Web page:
Scepticism about social welfare schemes can increase as immigration grows. But only among those who are already sceptical of immigrants.
Some studies suggest that support for the welfare state decreases as immigration diversifies the population. However, recent research from NTNU shows that the story is probably not that simple.
“We find little evidence to suggest that the degree of diversity or antipathy towards ethnic others alone explains attitudes towards equity or public action aimed at reducing inequalities,” says Tor Georg Jakobsen, a professor at NTNU Business School.
“We tested the so-called ‘welfare chauvinism hypothesis,’ the idea that welfare is fine, as long as it goes to people of your own group.
A new survey looked at people’s attitudes to sharing welfare, and whether this is affected by the proportion of immigrants, or more by people being from other ethnic groups. The researchers looked at responses from approximately 310 000 people in about 100 countries.
“We tested the so-called ‘welfare chauvinism hypothesis,’ the idea that welfare is fine, as long as it goes to people of your own group,” says Jakobsen.
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Sceptical attitudes amplified
Previous surveys from the USA indicate that people are more sceptical about sharing welfare support with people of other ethnic backgrounds than their own. Some have even used this as an argument that Americans in general are more skeptical of various welfare systems than people are in Europe, and especially in Scandinavia. The United States is a very ethnically complex country compared to most others.
However, European surveys do not reveal such a trend, nor does this one.
The resistance of the pre-existing sceptics just increases.
“In the West as a whole, only people who are already sceptical of people from other ethnic groups become more sceptical of various welfare schemes when the proportion of immigrants is high. This is not the case with the rest of the population,” says Jakobsen.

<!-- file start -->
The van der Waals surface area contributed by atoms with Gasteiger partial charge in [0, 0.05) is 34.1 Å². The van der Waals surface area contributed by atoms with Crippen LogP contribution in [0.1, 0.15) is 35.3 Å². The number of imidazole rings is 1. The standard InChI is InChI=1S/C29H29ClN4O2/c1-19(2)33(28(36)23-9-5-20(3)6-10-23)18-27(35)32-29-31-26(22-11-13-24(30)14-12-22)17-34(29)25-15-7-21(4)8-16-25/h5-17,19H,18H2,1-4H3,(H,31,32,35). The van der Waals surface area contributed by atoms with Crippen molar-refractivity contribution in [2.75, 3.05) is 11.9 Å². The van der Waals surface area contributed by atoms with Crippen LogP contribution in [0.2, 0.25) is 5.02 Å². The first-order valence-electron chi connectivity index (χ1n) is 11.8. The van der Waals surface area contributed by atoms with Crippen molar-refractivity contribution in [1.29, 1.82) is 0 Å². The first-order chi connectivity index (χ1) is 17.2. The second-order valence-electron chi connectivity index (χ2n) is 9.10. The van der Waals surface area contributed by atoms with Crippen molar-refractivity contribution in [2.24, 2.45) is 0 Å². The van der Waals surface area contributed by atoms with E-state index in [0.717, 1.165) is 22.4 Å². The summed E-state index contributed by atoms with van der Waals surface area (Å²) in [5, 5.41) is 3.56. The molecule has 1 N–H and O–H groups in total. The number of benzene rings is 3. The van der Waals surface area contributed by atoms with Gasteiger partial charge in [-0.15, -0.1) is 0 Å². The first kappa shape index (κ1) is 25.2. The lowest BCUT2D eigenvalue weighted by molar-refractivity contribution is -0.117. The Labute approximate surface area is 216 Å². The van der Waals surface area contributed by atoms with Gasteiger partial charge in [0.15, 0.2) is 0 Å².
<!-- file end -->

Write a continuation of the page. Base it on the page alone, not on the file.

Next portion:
“People who don’t have anything against immigrants are also more friendly to various welfare schemes.
People who don’t like people from other ethnic groups are thus generally more negative towards helping people who need support when the level of other ethnicities is relatively high. But the number of sceptics doesn’t grow, rather only the resistance of pre-existing sceptics rises.
People with no prejudicial attitudes towards immigrants are also more supportive of various welfare schemes, including for immigrants.
“We see this effect most strongly when we look at a selection of western countries,” says Indra de Soysa, a professor at NTNU’s Department of Sociology and Political Science. (See fact box.)
- The Western countries included in the survey are: Australia, Belgium, Canada, Denmark, Finland, France, Greece, Iceland, Ireland, Israel, Italy, Cyprus, the Netherlands, New Zealand, Norway, Portugal, Spain, the United Kingdom, Switzerland, Sweden, Germany, USA and Austria.
Some immigrants need support
Some political groups believe that a larger proportion of immigrants undermines the welfare state. But immigrants come in many varieties, from highly educated people who step straight into high-status occupations to refugees who hope to build a better life for themselves and their families in a new country.
“Populist parties get support because people fear immigration, because the parties claim that the welfare state is threatened because of immigration and that people with other ethnic backgrounds don’t deserve this support,” says de Soysa.
We cannot underestimate that some immigrant groups are among those who need the most help from the welfare state.
Immigrants may come with few resources, lack relevant education or work experience and have a small or non-existent network of contacts in their new life.
Thus, they may need help finding a job, a place to live or other supports, especially in the beginning. This support may make some people sceptical. But the proportion of immigrants in a society plays a lesser role.
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Little threat to the welfare state
“Our findings indicate that what matters are the attitudes towards other cultures in general, and not scepticism related to demographic changes or increased ethnic competition for economic benefits,” says de Soysa.
Only a small proportion of the 310 000 respondents – just over 8 per cent – are sceptical of foreign culture.
“Thus, the increased immigration is not seen as a major problem for the welfare state either,” says Jakobsen.
The story would be different if a larger proportion of the population were to become more sceptical of immigration. But that issue is not part of this study.
Tor Georg Jakobsen, Indra de Soysa. Ethnic Diversity, Racial Prejudice, and Attitudes Towards Equity in the West and Beyond. A Multilevel Analysis, 1989–2014. The International Journal on Minority and Group Rights (2022) 1–23.